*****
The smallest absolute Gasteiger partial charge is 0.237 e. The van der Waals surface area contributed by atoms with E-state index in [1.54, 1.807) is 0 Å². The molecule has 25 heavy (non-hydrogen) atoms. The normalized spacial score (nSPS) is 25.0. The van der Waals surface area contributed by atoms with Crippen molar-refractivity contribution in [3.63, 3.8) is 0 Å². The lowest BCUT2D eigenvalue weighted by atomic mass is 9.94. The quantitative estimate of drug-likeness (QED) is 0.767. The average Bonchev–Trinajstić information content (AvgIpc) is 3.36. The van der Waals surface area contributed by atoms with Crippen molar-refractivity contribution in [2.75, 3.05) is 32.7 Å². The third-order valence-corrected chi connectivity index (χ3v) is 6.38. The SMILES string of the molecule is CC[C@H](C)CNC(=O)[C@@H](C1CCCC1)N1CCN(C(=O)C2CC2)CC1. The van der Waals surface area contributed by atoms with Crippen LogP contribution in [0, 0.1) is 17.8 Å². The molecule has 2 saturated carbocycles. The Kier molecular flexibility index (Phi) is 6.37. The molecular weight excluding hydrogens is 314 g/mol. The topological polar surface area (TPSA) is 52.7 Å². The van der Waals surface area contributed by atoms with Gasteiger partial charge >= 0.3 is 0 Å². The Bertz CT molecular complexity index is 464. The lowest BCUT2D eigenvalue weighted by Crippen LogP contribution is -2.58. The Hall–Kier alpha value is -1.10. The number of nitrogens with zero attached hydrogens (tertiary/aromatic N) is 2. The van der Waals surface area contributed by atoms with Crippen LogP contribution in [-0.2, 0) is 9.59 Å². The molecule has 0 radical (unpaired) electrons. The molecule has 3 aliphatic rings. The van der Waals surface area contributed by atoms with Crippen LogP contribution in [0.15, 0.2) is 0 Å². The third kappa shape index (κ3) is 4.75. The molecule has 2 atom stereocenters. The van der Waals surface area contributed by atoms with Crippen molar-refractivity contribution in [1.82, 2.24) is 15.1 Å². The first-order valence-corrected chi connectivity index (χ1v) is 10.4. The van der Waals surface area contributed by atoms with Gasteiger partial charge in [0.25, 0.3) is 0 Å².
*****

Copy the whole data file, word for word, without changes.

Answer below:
The smallest absolute Gasteiger partial charge is 0.237 e. The van der Waals surface area contributed by atoms with E-state index in [1.54, 1.807) is 0 Å². The molecule has 25 heavy (non-hydrogen) atoms. The normalized spacial score (nSPS) is 25.0. The van der Waals surface area contributed by atoms with Crippen molar-refractivity contribution in [3.63, 3.8) is 0 Å². The lowest BCUT2D eigenvalue weighted by atomic mass is 9.94. The quantitative estimate of drug-likeness (QED) is 0.767. The average Bonchev–Trinajstić information content (AvgIpc) is 3.36. The van der Waals surface area contributed by atoms with Crippen molar-refractivity contribution in [2.75, 3.05) is 32.7 Å². The third-order valence-corrected chi connectivity index (χ3v) is 6.38. The SMILES string of the molecule is CC[C@H](C)CNC(=O)[C@@H](C1CCCC1)N1CCN(C(=O)C2CC2)CC1. The van der Waals surface area contributed by atoms with Crippen LogP contribution in [0, 0.1) is 17.8 Å². The molecule has 2 saturated carbocycles. The Kier molecular flexibility index (Phi) is 6.37. The molecular weight excluding hydrogens is 314 g/mol. The topological polar surface area (TPSA) is 52.7 Å². The van der Waals surface area contributed by atoms with Gasteiger partial charge >= 0.3 is 0 Å². The Bertz CT molecular complexity index is 464. The lowest BCUT2D eigenvalue weighted by Crippen LogP contribution is -2.58. The Hall–Kier alpha value is -1.10. The number of nitrogens with zero attached hydrogens (tertiary/aromatic N) is 2. The van der Waals surface area contributed by atoms with Crippen LogP contribution in [-0.2, 0) is 9.59 Å². The molecule has 0 radical (unpaired) electrons. The molecule has 3 aliphatic rings. The van der Waals surface area contributed by atoms with Crippen LogP contribution in [0.15, 0.2) is 0 Å². The third kappa shape index (κ3) is 4.75. The molecule has 2 atom stereocenters. The van der Waals surface area contributed by atoms with Crippen molar-refractivity contribution in [1.82, 2.24) is 15.1 Å². The first-order valence-corrected chi connectivity index (χ1v) is 10.4. The van der Waals surface area contributed by atoms with Gasteiger partial charge in [0.25, 0.3) is 0 Å².